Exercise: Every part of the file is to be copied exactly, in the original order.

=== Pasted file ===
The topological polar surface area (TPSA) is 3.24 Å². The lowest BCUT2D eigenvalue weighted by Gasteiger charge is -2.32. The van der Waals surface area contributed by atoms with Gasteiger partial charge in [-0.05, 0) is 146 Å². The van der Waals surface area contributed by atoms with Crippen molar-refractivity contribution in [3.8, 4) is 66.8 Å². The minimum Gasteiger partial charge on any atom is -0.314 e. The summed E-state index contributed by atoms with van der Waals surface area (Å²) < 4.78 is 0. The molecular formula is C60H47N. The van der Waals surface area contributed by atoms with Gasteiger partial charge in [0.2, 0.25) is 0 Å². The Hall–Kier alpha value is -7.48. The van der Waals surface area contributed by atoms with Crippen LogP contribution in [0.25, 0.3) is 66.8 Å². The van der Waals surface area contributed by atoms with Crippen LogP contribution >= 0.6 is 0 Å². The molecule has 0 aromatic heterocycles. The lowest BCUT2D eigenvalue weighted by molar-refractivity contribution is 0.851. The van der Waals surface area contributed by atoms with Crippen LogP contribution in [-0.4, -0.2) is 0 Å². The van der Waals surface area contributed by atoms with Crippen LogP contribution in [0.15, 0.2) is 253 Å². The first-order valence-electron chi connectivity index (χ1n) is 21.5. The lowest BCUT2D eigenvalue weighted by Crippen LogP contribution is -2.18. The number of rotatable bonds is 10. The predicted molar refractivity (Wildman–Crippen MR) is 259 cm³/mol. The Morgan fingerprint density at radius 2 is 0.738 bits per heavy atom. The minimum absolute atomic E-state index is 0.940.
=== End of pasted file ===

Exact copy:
The topological polar surface area (TPSA) is 3.24 Å². The lowest BCUT2D eigenvalue weighted by Gasteiger charge is -2.32. The van der Waals surface area contributed by atoms with Gasteiger partial charge in [-0.05, 0) is 146 Å². The van der Waals surface area contributed by atoms with Crippen molar-refractivity contribution in [3.8, 4) is 66.8 Å². The minimum Gasteiger partial charge on any atom is -0.314 e. The summed E-state index contributed by atoms with van der Waals surface area (Å²) < 4.78 is 0. The molecular formula is C60H47N. The van der Waals surface area contributed by atoms with Gasteiger partial charge in [0.2, 0.25) is 0 Å². The Hall–Kier alpha value is -7.48. The van der Waals surface area contributed by atoms with Crippen LogP contribution in [0.25, 0.3) is 66.8 Å². The van der Waals surface area contributed by atoms with Crippen LogP contribution >= 0.6 is 0 Å². The molecule has 0 aromatic heterocycles. The lowest BCUT2D eigenvalue weighted by molar-refractivity contribution is 0.851. The van der Waals surface area contributed by atoms with Crippen LogP contribution in [-0.4, -0.2) is 0 Å². The van der Waals surface area contributed by atoms with Crippen LogP contribution in [0.15, 0.2) is 253 Å². The first-order valence-electron chi connectivity index (χ1n) is 21.5. The lowest BCUT2D eigenvalue weighted by Crippen LogP contribution is -2.18. The number of rotatable bonds is 10. The predicted molar refractivity (Wildman–Crippen MR) is 259 cm³/mol. The Morgan fingerprint density at radius 2 is 0.738 bits per heavy atom. The minimum absolute atomic E-state index is 0.940.